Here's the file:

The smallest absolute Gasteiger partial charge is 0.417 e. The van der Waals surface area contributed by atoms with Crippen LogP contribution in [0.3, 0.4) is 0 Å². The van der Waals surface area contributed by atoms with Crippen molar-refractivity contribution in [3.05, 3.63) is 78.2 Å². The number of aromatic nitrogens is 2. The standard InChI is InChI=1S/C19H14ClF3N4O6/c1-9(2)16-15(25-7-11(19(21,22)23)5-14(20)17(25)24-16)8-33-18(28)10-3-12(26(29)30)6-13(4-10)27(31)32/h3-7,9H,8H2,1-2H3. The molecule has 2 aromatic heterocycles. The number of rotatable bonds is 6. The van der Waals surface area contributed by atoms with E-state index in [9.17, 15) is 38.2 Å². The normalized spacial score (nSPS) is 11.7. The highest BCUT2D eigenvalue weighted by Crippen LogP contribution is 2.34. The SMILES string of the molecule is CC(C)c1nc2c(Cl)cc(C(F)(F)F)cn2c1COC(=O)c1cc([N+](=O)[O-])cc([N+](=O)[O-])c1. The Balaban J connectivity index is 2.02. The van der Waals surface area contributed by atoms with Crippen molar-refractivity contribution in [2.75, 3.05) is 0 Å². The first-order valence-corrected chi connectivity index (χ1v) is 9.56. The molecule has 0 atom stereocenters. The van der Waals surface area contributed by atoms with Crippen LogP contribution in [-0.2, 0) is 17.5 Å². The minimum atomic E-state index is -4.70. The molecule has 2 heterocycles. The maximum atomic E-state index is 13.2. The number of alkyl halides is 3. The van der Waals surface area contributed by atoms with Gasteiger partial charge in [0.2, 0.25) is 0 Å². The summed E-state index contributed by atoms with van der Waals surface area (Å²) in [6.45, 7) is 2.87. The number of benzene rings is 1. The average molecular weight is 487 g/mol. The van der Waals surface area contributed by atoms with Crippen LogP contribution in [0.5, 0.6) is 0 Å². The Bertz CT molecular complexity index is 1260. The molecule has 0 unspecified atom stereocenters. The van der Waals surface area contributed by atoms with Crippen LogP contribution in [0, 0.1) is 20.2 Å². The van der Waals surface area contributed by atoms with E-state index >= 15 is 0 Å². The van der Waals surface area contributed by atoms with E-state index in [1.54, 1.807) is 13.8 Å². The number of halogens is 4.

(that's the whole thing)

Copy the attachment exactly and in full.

The smallest absolute Gasteiger partial charge is 0.417 e. The van der Waals surface area contributed by atoms with Crippen LogP contribution in [0.3, 0.4) is 0 Å². The van der Waals surface area contributed by atoms with Crippen molar-refractivity contribution in [3.05, 3.63) is 78.2 Å². The number of aromatic nitrogens is 2. The standard InChI is InChI=1S/C19H14ClF3N4O6/c1-9(2)16-15(25-7-11(19(21,22)23)5-14(20)17(25)24-16)8-33-18(28)10-3-12(26(29)30)6-13(4-10)27(31)32/h3-7,9H,8H2,1-2H3. The molecule has 2 aromatic heterocycles. The number of rotatable bonds is 6. The van der Waals surface area contributed by atoms with E-state index in [9.17, 15) is 38.2 Å². The normalized spacial score (nSPS) is 11.7. The highest BCUT2D eigenvalue weighted by Crippen LogP contribution is 2.34. The SMILES string of the molecule is CC(C)c1nc2c(Cl)cc(C(F)(F)F)cn2c1COC(=O)c1cc([N+](=O)[O-])cc([N+](=O)[O-])c1. The Balaban J connectivity index is 2.02. The van der Waals surface area contributed by atoms with Crippen molar-refractivity contribution in [2.75, 3.05) is 0 Å². The first-order valence-corrected chi connectivity index (χ1v) is 9.56. The molecule has 0 atom stereocenters. The van der Waals surface area contributed by atoms with Crippen LogP contribution in [-0.2, 0) is 17.5 Å². The minimum atomic E-state index is -4.70. The molecule has 2 heterocycles. The maximum atomic E-state index is 13.2. The number of alkyl halides is 3. The van der Waals surface area contributed by atoms with Gasteiger partial charge in [0.2, 0.25) is 0 Å². The summed E-state index contributed by atoms with van der Waals surface area (Å²) in [6.45, 7) is 2.87. The number of benzene rings is 1. The average molecular weight is 487 g/mol. The van der Waals surface area contributed by atoms with Crippen LogP contribution in [0.5, 0.6) is 0 Å². The Bertz CT molecular complexity index is 1260. The molecule has 0 unspecified atom stereocenters. The van der Waals surface area contributed by atoms with Crippen LogP contribution in [0, 0.1) is 20.2 Å². The van der Waals surface area contributed by atoms with E-state index >= 15 is 0 Å². The van der Waals surface area contributed by atoms with E-state index in [1.54, 1.807) is 13.8 Å². The number of halogens is 4.